I have been reading Frances Hardinge’s magnificent Fly Trap (aka Twilight Robbery) to my household, and I was reminded of something I had written about her worldview, a few years ago. One of the themes I had identified in her work was this: Wealth is always obtained at the expense of the impoverished, and the more invisible the impoverished are the worse their conditions will be.
And it occurs to me that this is something that I believe, and that I don’t know that other people believe it. I mean—in some sense, the point of capitalism is that wealth is obtained by creating value. Creating a thing, a service, a technique that someone values… There was a recent sorta-semi-controversy when it turned out that Bernie Sanders is a millionaire. He wrote some books! People wanted to read those books! There was value transmitted from him to them, and he reaps his just reward therefrom. In what sense can I argue that his wealth was obtained at the expense of others?
And yet, it still seems to me that—nothing against the Senator!—wealth is obtained at the expense of the impoverished. If not directly, then through the systems and structures that tend to concentrate wealth and poverty. And, as I said above, it being indirect means that the conditions may be worse than those of the obviously and visibility exploited.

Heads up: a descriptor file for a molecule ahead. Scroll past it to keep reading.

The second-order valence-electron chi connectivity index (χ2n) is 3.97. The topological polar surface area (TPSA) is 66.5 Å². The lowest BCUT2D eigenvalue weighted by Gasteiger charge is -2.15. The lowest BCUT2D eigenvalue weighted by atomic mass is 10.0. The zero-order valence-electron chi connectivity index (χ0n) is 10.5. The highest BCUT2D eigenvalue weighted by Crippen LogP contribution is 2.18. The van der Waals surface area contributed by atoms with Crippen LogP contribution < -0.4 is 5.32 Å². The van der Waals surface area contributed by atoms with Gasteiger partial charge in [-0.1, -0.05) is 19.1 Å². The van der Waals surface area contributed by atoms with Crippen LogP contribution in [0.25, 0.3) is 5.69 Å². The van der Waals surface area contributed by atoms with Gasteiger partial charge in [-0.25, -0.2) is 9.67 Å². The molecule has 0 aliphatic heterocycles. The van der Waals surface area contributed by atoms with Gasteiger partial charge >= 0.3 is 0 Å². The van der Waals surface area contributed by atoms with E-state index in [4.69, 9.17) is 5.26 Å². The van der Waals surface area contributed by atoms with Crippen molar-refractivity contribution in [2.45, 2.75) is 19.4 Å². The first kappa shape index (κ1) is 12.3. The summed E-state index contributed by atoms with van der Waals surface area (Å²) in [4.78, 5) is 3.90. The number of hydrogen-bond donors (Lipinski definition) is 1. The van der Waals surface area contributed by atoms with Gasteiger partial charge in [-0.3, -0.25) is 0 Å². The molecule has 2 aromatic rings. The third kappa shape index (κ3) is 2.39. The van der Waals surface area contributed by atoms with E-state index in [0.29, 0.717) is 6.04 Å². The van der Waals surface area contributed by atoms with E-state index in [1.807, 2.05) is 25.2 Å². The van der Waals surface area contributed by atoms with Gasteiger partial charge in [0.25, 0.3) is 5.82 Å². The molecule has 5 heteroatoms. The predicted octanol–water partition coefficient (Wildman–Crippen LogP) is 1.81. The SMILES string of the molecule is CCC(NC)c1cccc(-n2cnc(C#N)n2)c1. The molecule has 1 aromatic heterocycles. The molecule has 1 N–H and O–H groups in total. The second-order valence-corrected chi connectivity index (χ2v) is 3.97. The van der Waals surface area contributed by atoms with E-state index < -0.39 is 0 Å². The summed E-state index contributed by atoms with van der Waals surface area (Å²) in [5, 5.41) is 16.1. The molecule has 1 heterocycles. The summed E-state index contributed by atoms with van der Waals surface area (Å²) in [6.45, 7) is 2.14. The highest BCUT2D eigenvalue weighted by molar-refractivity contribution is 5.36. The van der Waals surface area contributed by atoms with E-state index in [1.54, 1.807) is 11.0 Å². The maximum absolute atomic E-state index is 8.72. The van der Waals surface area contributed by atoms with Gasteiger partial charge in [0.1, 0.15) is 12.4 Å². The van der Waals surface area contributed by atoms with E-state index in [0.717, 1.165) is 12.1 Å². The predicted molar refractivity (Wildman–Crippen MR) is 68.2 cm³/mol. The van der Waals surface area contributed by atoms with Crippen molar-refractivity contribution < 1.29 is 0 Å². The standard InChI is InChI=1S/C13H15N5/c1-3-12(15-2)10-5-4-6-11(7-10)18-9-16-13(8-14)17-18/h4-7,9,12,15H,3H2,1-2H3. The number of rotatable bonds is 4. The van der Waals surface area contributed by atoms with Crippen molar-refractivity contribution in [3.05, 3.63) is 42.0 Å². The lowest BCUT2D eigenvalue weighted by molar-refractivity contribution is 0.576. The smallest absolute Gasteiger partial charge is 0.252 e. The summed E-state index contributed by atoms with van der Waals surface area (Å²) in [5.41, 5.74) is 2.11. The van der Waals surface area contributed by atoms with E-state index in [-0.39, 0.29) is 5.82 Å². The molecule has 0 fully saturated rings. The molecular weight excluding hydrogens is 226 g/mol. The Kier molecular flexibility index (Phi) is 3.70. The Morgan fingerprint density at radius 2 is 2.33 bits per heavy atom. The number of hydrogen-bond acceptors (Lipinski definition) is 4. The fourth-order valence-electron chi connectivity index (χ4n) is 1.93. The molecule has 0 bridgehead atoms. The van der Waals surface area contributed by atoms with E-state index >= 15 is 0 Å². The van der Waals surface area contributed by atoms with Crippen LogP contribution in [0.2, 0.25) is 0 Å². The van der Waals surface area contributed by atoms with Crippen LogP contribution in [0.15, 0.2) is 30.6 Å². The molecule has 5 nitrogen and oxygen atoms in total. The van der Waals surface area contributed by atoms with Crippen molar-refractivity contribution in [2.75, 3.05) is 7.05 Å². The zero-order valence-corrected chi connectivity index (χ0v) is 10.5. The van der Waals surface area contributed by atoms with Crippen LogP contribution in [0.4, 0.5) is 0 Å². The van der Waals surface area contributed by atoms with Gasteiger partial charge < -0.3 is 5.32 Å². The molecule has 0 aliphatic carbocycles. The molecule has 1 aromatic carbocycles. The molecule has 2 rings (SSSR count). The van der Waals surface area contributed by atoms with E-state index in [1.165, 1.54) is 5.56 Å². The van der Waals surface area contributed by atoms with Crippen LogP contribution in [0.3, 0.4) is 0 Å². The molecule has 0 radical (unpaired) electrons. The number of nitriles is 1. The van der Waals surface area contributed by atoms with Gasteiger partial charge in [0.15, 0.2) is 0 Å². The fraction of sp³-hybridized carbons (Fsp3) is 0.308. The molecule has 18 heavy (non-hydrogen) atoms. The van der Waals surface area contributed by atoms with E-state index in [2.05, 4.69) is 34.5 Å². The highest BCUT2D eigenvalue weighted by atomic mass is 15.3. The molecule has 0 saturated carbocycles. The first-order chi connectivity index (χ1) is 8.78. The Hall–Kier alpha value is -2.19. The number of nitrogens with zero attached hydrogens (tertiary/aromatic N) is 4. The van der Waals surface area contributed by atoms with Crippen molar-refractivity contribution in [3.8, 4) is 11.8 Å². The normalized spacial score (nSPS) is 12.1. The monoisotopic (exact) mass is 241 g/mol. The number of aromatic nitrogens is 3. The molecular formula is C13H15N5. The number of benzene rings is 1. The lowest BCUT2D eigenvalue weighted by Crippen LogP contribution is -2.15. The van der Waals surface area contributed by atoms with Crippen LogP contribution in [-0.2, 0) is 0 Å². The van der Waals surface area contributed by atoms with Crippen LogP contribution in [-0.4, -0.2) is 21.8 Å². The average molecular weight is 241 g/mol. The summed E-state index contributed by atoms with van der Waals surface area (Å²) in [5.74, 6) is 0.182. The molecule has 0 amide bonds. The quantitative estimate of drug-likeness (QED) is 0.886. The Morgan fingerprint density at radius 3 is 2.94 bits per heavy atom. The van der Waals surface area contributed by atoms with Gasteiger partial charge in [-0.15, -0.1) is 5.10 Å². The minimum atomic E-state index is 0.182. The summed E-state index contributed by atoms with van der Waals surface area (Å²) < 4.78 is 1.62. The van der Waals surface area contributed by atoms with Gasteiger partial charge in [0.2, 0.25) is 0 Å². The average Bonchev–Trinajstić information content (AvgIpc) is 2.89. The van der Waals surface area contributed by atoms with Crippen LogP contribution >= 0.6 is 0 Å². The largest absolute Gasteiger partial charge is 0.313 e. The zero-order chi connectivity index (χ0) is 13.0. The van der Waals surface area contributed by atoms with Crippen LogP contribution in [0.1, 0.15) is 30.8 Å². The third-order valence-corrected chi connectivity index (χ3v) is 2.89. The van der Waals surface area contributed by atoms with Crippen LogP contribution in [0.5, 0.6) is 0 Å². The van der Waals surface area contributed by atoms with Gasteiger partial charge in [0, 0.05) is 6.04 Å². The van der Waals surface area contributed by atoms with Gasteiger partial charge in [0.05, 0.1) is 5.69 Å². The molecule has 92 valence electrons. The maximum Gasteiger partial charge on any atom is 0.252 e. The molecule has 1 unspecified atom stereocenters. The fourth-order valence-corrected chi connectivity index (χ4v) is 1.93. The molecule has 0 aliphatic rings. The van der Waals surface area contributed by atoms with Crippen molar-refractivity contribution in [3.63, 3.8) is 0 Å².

And yet, of course, I’m in favor of people writing and printing and distributing books. And I am in favor of people creating and distributing pizzas, and songs, and trousers, and medicine, and yarn, and pens with green ink and felt chisel tips. I was in a craft store the other day, and was (as I often am when I walk through such places) amazed that a business can make a profit selling specialty supplies for scrapbooking and wood carving and flower arranging and stenciling and making latch-hook rugs and hand-painted canvas shoes and beads and clay and cakes and a dozen other aisles I didn’t walk through. So much creativity! So much joy! Such an enormous market. It’s wonderful, and also awful—how much of those supplies were made with prison labor, and how much of that packaging will be in landfill mountains and drifts of oceanic plastics, and how much waste… y’all know this stuff already. Everything is complicated, nothing is easy or free.
But really, what I’m wondering is: do most people in this country think something along the lines of: Wealth is primary obtained and accumulated through the creation of value, and the creation of wealth alleviates and reduces poverty? Or more along the lines of the theme I attributed to Ms. Hardinge?
Does Gen-Z tend more toward the assumption that a wealthy person is prima facie guilty of breaking the world, while Gen-X tended more to the assumption that had improved it? Is it more regional than generational? More variation within groups than differences across them, of course, but still, as a matter of trends and aggregates and cultural assumptions, I wonder if wealth accumulation is viewed with suspicion more than it was.
Tolerabimus quod tolerare debemus,